Leucite Value, Price, and Jewelry Information

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Faint yellow, brilliant pear-cut leucite, 3.03 cts, 12.2 x 8.5 mm, near Ostia, Italy. © The Gem Trader. Used with permission.

Although abundant in various lava rocks, leucite is extremely rare in gem-quality form and often has a milky or cloudy look. Faceted stones as well as well-shaped crystals are prized by collectors.

Leucite Information

Data Value
Name Leucite
Crystallography Tetragonal (pseudo-cubic). Crystals trapezohedral; granular.
Crystallographic Forms
Refractive Index 1.50
Colors Colorless, white, gray, yellowish. May appear reddish due to impurities.
Luster Vitreous; dull on some crystals.
Hardness 5.5-6
Fracture Conchoidal
Specific Gravity 2.47-2.50
Birefringence Very low to zero.
Cleavage Poor
Dispersion 0.008-0.010
Luminescence Medium-bright orange in LW (Italy) or none. Blueish glow in X-rays.
Luminescence Present Yes
Luminescence Type Fluorescent, UV-Long, X-ray Colors
Transparency Transparent to translucent
Phenomena Some specimens may show color flashes similar to play of color.
Formula KAISi2O6.
Pleochroism None
Optics Isotropic: N ~ 1.50. Some specimens may be doubly refractive. Optically (+) if uniaxial. May be anomalously biaxial.
Optic Sign Uniaxial +
Etymology From the Greek leukos, meaning "white."
Occurrence In potassium-rich basic lavas.
Inclusions Crystals of apatite, augite, magnesite, natural glass, olivine, and spinel.

Does Leucite Make a Good Jewelry Stone?

You’re more likely to find faceted leucites in mineral collections than jewelry collections. Although some stones may have unusual color flashes, their general appearance doesn’t typically lend itself to jewelry wear. They also only have a hardness of 5.5 to 6, which makes them susceptible to scratching from household dust. On the other hand, they have poor cleavage, which actually makes them resistant to splitting. Nevertheless, protective settings are recommended, especially for ring use.

Leucite: Italy (2.4). Photo © Joel E. Arem, PhD, FGA. Used with permission.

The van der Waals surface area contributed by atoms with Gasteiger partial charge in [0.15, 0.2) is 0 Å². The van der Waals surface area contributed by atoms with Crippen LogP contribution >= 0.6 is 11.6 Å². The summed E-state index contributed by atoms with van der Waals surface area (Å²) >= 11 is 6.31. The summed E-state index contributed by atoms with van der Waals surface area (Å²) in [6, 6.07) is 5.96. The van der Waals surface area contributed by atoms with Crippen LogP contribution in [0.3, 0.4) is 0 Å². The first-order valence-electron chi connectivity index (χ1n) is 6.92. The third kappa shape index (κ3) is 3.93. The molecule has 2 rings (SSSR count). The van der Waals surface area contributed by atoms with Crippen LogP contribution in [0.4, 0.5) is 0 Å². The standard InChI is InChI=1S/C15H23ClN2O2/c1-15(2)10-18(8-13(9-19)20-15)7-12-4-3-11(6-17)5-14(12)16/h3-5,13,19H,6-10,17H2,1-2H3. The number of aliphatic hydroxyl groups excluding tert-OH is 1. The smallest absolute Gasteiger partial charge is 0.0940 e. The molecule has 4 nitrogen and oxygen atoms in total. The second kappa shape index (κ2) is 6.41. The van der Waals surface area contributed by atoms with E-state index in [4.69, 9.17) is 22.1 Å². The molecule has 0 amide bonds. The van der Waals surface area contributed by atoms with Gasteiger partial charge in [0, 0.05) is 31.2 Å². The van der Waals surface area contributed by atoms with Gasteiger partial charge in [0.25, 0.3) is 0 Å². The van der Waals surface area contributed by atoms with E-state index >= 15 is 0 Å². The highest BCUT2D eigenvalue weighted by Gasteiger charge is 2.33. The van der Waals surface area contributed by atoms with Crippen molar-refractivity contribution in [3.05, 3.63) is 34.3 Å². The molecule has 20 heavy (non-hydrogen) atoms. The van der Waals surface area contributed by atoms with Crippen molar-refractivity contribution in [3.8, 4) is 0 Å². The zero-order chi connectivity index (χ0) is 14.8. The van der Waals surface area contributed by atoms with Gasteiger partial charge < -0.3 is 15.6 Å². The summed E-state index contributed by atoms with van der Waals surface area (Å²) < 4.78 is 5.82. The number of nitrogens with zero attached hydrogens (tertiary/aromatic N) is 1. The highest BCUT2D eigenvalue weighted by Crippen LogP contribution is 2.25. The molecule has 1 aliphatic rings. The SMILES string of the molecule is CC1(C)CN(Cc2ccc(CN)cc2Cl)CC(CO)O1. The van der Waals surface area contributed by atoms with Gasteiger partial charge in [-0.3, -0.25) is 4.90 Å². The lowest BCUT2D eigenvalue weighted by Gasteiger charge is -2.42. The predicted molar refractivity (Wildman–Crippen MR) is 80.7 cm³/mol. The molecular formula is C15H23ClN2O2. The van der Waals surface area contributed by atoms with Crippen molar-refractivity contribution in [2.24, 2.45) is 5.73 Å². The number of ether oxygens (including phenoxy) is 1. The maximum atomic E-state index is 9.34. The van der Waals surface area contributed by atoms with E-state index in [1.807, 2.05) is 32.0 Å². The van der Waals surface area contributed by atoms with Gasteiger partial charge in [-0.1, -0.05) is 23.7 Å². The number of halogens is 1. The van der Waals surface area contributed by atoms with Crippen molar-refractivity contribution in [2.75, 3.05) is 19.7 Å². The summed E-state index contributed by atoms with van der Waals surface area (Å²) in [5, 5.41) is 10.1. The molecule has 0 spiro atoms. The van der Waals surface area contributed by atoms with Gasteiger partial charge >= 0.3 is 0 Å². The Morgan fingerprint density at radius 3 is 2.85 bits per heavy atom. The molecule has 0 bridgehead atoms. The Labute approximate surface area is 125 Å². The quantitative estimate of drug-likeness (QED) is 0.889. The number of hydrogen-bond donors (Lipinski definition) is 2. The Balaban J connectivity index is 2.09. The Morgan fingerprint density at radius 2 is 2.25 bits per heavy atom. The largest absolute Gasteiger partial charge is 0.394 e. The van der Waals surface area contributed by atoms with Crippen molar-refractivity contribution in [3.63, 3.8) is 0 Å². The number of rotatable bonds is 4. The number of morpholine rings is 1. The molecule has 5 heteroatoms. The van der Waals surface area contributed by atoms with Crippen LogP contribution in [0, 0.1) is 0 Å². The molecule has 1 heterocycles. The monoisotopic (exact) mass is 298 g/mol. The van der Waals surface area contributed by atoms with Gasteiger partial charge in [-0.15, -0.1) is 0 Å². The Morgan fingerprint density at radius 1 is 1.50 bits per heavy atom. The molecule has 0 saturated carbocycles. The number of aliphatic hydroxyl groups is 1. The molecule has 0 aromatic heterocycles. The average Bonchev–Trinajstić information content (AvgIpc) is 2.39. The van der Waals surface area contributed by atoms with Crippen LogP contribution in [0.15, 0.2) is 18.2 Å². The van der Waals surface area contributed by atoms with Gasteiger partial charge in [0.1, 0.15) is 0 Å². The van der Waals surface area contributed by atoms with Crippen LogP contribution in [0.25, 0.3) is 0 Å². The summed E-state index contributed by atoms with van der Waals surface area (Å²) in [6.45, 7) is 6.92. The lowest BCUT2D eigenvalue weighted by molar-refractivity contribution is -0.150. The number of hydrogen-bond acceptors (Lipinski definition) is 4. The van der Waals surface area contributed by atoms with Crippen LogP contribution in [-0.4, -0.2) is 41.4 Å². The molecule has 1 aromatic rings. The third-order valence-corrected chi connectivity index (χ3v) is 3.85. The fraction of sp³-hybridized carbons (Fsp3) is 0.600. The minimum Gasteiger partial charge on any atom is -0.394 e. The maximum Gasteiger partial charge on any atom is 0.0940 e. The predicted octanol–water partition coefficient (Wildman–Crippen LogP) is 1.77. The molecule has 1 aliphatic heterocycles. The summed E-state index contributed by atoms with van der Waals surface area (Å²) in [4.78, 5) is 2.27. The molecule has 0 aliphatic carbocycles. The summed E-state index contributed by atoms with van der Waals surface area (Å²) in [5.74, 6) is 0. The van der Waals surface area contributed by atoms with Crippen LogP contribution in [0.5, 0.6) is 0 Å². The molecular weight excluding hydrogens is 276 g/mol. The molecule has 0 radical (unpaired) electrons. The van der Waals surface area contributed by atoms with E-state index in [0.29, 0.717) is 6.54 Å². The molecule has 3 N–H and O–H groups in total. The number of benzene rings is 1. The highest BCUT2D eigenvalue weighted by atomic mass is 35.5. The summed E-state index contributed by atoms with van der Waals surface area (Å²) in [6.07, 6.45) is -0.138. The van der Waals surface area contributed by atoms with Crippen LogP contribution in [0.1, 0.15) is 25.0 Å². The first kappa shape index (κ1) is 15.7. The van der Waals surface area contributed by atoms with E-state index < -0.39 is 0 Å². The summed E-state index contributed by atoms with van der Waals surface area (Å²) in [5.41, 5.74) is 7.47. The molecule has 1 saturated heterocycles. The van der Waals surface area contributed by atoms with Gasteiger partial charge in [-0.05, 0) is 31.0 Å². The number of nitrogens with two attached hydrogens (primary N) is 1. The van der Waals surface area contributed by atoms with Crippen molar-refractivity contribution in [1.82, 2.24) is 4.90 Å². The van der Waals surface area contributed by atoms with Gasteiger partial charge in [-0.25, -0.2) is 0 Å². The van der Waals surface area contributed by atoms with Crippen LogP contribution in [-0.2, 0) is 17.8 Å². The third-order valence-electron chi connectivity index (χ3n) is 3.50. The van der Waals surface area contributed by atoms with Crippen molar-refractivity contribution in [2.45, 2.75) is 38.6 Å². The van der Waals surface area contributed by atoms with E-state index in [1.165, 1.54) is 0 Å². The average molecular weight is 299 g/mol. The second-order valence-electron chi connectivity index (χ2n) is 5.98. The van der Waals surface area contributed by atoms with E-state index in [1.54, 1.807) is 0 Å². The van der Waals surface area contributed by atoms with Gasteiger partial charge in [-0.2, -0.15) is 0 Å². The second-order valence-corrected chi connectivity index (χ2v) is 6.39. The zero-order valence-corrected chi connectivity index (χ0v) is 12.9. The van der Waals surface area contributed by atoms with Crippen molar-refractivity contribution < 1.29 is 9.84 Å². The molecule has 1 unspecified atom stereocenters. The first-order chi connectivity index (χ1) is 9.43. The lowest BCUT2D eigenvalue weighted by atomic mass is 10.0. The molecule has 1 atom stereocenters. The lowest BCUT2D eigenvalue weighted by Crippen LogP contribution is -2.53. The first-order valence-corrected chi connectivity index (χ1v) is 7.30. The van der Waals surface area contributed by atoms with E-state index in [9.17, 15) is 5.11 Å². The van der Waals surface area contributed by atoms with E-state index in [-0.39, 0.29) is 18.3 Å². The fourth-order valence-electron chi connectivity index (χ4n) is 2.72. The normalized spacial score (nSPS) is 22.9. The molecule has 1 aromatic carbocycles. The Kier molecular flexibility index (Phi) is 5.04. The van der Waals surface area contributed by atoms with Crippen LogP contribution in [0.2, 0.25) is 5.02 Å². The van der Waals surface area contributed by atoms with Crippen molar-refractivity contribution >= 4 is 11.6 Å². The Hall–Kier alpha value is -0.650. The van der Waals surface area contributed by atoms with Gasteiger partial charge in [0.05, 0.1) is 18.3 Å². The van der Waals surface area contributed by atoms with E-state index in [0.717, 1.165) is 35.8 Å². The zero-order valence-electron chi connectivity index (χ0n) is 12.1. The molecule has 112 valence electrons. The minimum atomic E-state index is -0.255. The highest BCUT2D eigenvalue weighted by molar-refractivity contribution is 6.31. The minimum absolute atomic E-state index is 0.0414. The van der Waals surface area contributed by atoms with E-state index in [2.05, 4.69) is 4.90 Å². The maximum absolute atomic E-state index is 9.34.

Is Leucite a Type of Garnet?

Because of their sometimes white, milky appearance and outwardly isometric shapes, leucites have been called “white garnets.” However, leucite and garnet are distinct gem species with very different refractive indices (RI), specific gravity (SG), and hardness.

Although colorless grossular garnet is called “leuco garnet,” that only means this stone shares an etymology with leucite. Leukos is the Greek word for “white.”

Identifying Characteristics

Leucite crystallizes into an isometric structure at very high temperatures (~900° C). However, as it cools, it recrystallizes into a tetragonal structure while retaining an outwardly isometric shape. Since tetragonal crystals have axes of two different lengths, some leucites have a very weak birefringence. (In contrast, isometric gems are singly refractive). This transformation into a tetragonal structure also frequently causes striation and twinning.

Kaolinite - Brazil

If exposed to the air and other elements, leucite can pseudomorph (change chemistry without changing shape) into pseudoleucite, a combination of orthoclase feldspar and nepheline. Further exposure can transform it into the clay mineral kaolinite, like these specimens from Brazil. Photo by Eurico Zimbres. Licensed under CC By-SA 2.5.

Any leucites over three carats in weight will likely contain inclusions.

Although leucites have weak dispersion (0.008-0.010), some specimens may show an unusually high, colorful “fire.” Their internal twinning and striation may cause this peculiar, “play-of-color” type of effect.

A faint yellow, cushion-cut leucite with a flash of color, 1.51 cts, 8.6 x 7.1 mm, near Ostia, Italy. © The Gem Trader. Used with permission.

Are There Synthetic Leucites?

Scientists have synthesized leucite for geological research. However, there’s no known jewelry use for this lab-created material.

There are no known gemstone treatments for leucites.

Where is Leucite Found?

Although this mineral occurs in many localities all over the world, to date, only Italy has produced transparent, facetable leucite crystals. The Alban Hills near Rome produce transparent, colorless crystals up to about 1 cm in size.

Mount Vesuvius (Monte Somma) is the type locality of this mineral.

Notable sources of fine crystals include the following:

  • United States: Arkansas; Montana; New Jersey; Wyoming.
  • Australia; Brazil; British Columbia, Canada; Democratic Republic of the Congo; France; Germany; Tanzania; Uganda.
large crystal - Arkansas

Large leucite crystal, 5.0 x 4.4 x 4.3 cm, Magnet Cove, Hot Spring County, Arkansas. © Rob Lavinsky, www.iRocks.com. Used with permission.

Stone Sizes

Faceters have cut Italian material to about three carats. This facetable material is scarce, always small, and clean only in very tiny stones.

Caring for Leucites

Use a soft brush, mild detergent, and warm water for cleaning. Consult our gemstone jewelry care guide for more recommendations.

Faceted leucite, 2.15 cts - Italy

Leucite, 2.15 cts, Italy. Photo © Joel E. Arem, PhD, FGA. Used with permission.

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